New Pow-wow Arbor Celebrated in Cowessess
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New Pow-wow Arbor Celebrated in Cowessess

 
August 16, 2017   |   ShareThis

The Cowessess First Nation is located on the edge of Saskatchewan’s Qu’Appelle Valley, just 11 miles from the community of Broadview and about 48 miles from Mosaic’s Esterhazy potash mining operations.

Cowessess First Nation consists of approximately 830 on-reserve and 3,385 off-reserve members and is always looking for ways to increase community economic development, education and training initiatives, create employment, and provide services and programs for its members.

One of the projects the community had on their development plans was to revitalize their current pow-wow arbor. The area is used for social gatherings and the annual pow-wow—a celebration of music, song, food, dance, and storytelling.

The previous pow-wow arbor was 15 years old and in need of replacement due to damage caused by a wind storm.

After learning more about the important community project from Chief Cadmus Delorme, we knew Mosaic could commit not only part of the funds required to build a new structure, but the expertise.

At our Mosaic sites, our skilled engineers traditionally work on industrial projects and buildings. This time, Business Improvement Manager-Potash, Grant Shaver, took on a much different project.

Shaver offered the Cowessess Pow-wow Arbor Committee guidance to clarify the scope of the proposed project and enlisted the help of KGS Design and Dream Catcher Log Homes to design, tender and build the arbor.

Shaver said the project was a remarkable way to apply project management skills in a new setting.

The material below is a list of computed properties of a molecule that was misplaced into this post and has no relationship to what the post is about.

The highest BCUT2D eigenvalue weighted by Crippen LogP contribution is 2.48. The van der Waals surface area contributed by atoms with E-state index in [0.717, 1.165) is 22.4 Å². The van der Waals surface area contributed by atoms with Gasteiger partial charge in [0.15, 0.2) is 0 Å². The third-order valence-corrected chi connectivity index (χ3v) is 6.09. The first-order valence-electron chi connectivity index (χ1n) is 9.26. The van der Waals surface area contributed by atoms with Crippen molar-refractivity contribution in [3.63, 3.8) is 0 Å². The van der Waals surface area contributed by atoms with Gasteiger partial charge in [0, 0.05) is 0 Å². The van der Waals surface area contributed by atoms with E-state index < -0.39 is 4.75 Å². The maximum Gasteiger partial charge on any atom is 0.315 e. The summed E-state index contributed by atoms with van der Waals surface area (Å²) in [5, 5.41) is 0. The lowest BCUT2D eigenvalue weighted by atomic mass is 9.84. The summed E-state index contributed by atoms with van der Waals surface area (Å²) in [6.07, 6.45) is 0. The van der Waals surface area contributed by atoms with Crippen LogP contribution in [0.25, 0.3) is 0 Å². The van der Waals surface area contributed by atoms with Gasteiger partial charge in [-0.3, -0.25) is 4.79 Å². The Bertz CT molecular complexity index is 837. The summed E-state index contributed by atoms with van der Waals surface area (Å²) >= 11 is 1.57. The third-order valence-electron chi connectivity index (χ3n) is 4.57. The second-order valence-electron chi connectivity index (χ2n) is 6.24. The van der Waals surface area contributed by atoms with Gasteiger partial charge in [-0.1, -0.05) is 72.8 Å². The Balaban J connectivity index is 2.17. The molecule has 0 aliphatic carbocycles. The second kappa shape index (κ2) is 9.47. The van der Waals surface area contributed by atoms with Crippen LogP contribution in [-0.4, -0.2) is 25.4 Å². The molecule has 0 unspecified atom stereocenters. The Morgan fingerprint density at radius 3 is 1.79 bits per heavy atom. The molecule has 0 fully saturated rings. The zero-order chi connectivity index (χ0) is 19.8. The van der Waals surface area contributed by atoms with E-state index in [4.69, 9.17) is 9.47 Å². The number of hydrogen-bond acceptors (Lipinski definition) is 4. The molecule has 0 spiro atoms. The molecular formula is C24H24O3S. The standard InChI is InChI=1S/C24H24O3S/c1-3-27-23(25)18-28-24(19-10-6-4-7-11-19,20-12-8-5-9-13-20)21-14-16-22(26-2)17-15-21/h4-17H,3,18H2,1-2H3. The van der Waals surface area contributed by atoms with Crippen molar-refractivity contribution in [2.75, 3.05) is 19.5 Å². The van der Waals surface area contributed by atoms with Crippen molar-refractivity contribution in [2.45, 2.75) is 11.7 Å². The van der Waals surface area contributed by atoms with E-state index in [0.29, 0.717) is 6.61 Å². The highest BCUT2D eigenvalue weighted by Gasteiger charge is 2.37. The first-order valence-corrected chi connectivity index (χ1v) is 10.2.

“The project taught me about building a structure that has cultural significance and traditional considerations,” said Shaver. “I’ve also come to understand through our Cultural Awareness Training at Mosaic, that dedicating one’s time has a heightened significance in their culture. It’s about making a contribution – putting in the time and effort.”

Mosaic committed $75,000 to help build the structure and supported Shaver and others who provided the time and know-how to move the project forward.

On August 15 – after more than six months of planning and construction – Shaver joined a group of Mosaic employees to attend the first pow-wow in the new arbor.
At the event, Chief Delorme expressed his gratitude for Mosaic’s support of the important community project.

“The Cowessess Nation has delegated certain land to preserve and protect the inherent ways, values and teachings of our culture to share, instill language, songs, stories and pride,” said Chief Delorme. “The new arbor will be a place for all to come for decades, and could not have been completed without the generous contribution from Mosaic.”

Mosaic is committed to building strong relationships with the communities that surround our operations, making sustainable and impactful projects possible is our goal.

Learn more about our Indigenous outreach efforts.